Different types of empathy

As said earlier, empathy is not just a sense of feeling other people’s feelings. Empathy can play a role in your life in different ways, as a value, a trait or a skill. Empathy can show up in a functional or dysfunctional way, and it is up to us to learn how to master the art of Functional Empathy.

Empathy could get in your way when you are hindered or negatively affected by other people’s feelings. Or because you are worried about hurting them. Often that originates from a desire to be liked, to belong and to be accepted.

Functional empathy refers to knowing your values, understanding your traits, and putting your empathic skills to practice when useful and desired so they serve you and others in a healthy and forward-moving way.

To start exploring Functional Empathy, for now, I would like to start with introducing three types of empathy: sympathetic empathy, intellectual empathy and holistic empathy. Each of these types of empathy allow you to connect with someone in a different way. As you can see in the model below, there can be an overlap between the types of empathy. You might say that a person that is able to combine all three types of empathy is the most capable of using Functional Empathy in the way they lead others.

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Let me elaborate on the three different types:

Sympathetic empathy: When you embody sympathetic empathy, you are able to feel both physically and emotionally what someone else is feeling. This gives you the ability to really experience what the other is experiencing, thus feeling empathic towards them because you can share their feelings. Sympathetic empathy stems from physical sensations and mirror neurons in the brain. It can support close interpersonal relationships and be quite useful in some aiding professions as well as in friendships, especially when feelings and experiences are shared. However, it can be overwhelming or even inappropriate in certain situations and can drain energy and cause drama and stress, especially if not combined with a level of detached involvement that separates your own judgments and interpretations from those of the other.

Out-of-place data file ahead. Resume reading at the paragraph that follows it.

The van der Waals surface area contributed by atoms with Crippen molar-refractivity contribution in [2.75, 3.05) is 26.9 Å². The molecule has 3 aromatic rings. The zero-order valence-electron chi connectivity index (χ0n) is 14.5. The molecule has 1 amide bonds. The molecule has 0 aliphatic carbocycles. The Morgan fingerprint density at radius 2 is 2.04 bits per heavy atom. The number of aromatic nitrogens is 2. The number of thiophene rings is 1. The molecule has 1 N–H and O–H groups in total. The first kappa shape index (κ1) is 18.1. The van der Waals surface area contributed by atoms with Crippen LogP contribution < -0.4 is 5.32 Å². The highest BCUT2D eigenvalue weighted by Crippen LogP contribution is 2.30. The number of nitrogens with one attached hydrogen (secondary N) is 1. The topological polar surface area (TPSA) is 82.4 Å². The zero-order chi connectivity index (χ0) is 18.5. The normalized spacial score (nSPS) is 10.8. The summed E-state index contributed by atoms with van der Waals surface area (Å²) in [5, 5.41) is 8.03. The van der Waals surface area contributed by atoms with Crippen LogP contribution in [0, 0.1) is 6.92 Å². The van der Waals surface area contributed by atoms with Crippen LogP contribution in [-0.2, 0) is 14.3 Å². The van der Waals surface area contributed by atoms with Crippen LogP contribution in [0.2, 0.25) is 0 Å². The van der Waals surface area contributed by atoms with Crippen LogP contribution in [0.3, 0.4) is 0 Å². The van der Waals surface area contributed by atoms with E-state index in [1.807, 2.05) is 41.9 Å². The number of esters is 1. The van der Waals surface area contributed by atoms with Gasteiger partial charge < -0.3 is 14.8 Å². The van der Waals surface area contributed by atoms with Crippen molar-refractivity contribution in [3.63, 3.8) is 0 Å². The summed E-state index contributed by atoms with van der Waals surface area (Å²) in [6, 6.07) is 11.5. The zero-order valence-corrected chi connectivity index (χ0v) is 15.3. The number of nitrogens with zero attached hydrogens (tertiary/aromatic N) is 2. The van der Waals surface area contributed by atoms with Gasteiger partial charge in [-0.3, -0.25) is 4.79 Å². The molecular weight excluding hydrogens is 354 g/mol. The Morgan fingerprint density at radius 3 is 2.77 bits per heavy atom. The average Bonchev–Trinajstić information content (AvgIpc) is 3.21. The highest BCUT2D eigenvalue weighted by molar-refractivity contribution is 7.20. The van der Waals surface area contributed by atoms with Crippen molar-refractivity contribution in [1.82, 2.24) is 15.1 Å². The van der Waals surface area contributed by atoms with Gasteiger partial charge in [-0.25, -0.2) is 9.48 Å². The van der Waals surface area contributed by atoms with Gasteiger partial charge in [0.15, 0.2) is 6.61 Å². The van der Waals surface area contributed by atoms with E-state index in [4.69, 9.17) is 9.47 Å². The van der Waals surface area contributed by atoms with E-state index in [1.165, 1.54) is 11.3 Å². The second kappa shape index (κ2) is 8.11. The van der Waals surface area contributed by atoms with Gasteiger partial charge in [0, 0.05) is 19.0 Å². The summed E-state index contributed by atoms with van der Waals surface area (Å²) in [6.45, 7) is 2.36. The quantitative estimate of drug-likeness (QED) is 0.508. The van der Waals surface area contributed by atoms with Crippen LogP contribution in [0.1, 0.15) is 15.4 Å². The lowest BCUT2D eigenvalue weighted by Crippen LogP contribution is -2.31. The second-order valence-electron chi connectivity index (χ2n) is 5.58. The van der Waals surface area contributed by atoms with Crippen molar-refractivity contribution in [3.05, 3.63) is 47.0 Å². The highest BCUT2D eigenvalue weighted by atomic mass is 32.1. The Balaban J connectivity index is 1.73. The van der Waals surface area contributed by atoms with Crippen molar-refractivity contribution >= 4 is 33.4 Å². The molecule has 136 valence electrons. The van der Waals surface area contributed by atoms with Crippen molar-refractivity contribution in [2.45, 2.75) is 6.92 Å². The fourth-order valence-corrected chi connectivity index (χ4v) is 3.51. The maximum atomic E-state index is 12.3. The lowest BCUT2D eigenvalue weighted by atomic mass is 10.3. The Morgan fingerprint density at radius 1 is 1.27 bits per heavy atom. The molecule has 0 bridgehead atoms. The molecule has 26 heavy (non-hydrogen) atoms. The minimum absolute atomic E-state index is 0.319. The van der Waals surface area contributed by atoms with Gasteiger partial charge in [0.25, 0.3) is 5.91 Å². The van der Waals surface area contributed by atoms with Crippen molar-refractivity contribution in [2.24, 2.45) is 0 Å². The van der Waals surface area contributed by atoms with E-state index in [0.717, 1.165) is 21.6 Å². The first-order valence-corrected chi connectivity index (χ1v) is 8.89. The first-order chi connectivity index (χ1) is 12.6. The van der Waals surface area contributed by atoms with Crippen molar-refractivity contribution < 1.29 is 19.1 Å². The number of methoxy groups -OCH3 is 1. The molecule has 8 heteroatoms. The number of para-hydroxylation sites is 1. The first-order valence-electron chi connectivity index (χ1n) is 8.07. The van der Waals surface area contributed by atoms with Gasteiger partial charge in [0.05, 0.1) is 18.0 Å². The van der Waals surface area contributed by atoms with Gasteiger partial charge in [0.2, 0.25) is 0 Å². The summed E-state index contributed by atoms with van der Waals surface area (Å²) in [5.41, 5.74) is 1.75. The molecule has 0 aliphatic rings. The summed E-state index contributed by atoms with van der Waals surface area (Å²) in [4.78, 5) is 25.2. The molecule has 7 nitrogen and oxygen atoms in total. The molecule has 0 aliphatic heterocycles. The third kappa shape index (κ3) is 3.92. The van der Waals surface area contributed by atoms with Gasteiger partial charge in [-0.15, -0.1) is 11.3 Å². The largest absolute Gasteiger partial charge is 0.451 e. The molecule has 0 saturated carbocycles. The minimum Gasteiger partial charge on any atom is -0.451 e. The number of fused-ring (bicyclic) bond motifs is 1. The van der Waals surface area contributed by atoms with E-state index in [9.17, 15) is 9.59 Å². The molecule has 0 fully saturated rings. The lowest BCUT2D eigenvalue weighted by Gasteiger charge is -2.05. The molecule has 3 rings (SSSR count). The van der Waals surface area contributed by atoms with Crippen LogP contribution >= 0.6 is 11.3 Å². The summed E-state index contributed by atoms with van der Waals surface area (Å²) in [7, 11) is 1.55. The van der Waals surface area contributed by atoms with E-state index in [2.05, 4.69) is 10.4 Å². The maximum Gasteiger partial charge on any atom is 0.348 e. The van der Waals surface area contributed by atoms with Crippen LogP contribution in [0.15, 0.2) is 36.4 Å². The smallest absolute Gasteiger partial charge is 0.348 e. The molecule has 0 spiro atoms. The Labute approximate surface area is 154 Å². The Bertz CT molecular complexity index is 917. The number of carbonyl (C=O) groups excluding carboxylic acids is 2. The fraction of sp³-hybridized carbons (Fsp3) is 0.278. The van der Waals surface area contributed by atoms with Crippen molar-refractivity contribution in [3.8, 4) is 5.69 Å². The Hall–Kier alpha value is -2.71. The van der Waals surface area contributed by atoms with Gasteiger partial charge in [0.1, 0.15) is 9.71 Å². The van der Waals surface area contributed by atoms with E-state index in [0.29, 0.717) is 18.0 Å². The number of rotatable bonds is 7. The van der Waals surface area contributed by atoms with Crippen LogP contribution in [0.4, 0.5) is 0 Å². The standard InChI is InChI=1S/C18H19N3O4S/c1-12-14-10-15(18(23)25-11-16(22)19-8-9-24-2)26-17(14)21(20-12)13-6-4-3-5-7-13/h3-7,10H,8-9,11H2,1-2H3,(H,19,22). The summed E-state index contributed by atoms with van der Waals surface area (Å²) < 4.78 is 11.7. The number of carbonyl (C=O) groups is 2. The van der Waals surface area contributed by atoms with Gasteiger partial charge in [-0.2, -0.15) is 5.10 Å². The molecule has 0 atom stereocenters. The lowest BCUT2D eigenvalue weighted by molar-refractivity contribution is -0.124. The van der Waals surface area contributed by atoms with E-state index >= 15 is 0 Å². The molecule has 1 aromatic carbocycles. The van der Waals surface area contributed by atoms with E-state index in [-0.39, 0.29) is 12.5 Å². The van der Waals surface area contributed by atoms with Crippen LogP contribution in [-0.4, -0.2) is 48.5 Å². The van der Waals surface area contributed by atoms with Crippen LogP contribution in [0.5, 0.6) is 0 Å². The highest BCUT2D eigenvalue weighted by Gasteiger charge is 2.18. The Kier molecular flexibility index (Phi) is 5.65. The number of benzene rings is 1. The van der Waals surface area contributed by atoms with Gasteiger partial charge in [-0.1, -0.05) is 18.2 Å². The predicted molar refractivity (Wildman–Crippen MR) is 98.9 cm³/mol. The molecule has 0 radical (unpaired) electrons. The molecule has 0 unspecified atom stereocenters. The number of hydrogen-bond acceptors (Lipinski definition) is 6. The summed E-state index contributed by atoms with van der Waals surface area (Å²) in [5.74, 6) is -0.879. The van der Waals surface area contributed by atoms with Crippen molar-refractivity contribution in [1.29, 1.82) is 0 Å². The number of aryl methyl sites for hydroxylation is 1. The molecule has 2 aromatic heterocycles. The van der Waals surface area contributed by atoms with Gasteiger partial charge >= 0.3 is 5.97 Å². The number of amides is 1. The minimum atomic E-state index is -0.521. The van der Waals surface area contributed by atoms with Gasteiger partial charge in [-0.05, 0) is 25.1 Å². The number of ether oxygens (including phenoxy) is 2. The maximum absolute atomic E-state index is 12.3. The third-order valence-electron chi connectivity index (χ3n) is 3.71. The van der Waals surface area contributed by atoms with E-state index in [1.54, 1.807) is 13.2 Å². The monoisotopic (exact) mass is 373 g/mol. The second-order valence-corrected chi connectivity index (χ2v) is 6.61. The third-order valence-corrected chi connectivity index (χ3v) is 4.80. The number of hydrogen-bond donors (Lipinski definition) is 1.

Intellectual empathy: When you embody intellectual empathy, you are able to understand how the other is feeling and what they might be thinking. Without actually being able to feel what the other is experiencing, you can understand what they are going through and how they might be experiencing that. Intellectual empathy stems from intellectual understanding and rational thinking. It can help you motivate others, understand different points of view, negotiate and collaborate. However, because it stems from the head, this type of empathy might be disconnected from deeper emotions, limiting one to connect on a ‘feeling’ level, possibly resulting in missing what’s really going on beneath the surface. Simply having that awareness, can already help you to look under the surface more consciously.

Holistic empathy: When you have holistic empathy, you are able to holistically feel with someone and take the appropriate action. You cannot just feel what someone is going through, but you know what you have to do in order for them to cope with what they’re experiencing. Holistic empathy stems from both intellect and emotion, as well as intuition. It helps to take a non-judgmental, holistic approach towards the person and their context, which makes it ideal for interpersonal relationships and aiding professions. Therefore, this is the type of empathy that we ideally develop in our lives as a way of leading others and ourselves. It can sometimes get in your way when there is a need to push forward your own agenda.

Although there are more types of empathy, these three in particular give you a starting point to check in with yourself what kind of empathy you are currently good at, or would like to develop more of. You might discover that you thought we weren’t empathic, but after reading those first three types, you realize that you actually are. It might just be different from what you thought it meant to be empathic. During the coming months I will dive deeper into Functional Empathy and share more types and ways forward, with you.

Functional Empathy will provide you with the values, traits and skills

Empathic leadership throughout all aspects of life

So, there you have it: empathic leadership does not only lead to more motivated and functional employees, it can also lead to better results in the workspace. Empathic leadership isn’t limited to our work environments alone, it can make quite an impact in our personal lives, too. Taking lead in an empathic way can help you become a better partner, friend, mother, you name it. Functional Empathy will provide you with the values, traits and skills to use empathy in the most successful and purposeful way regardless where you are on the Empathic Spectrum or how weak or strong your Empathic Radar. So, stay tuned because more is yet to come

[1] https://www.betterup.com/en-us/resources/blog/empathetic-leadership#what-is-an-empathetic-leader?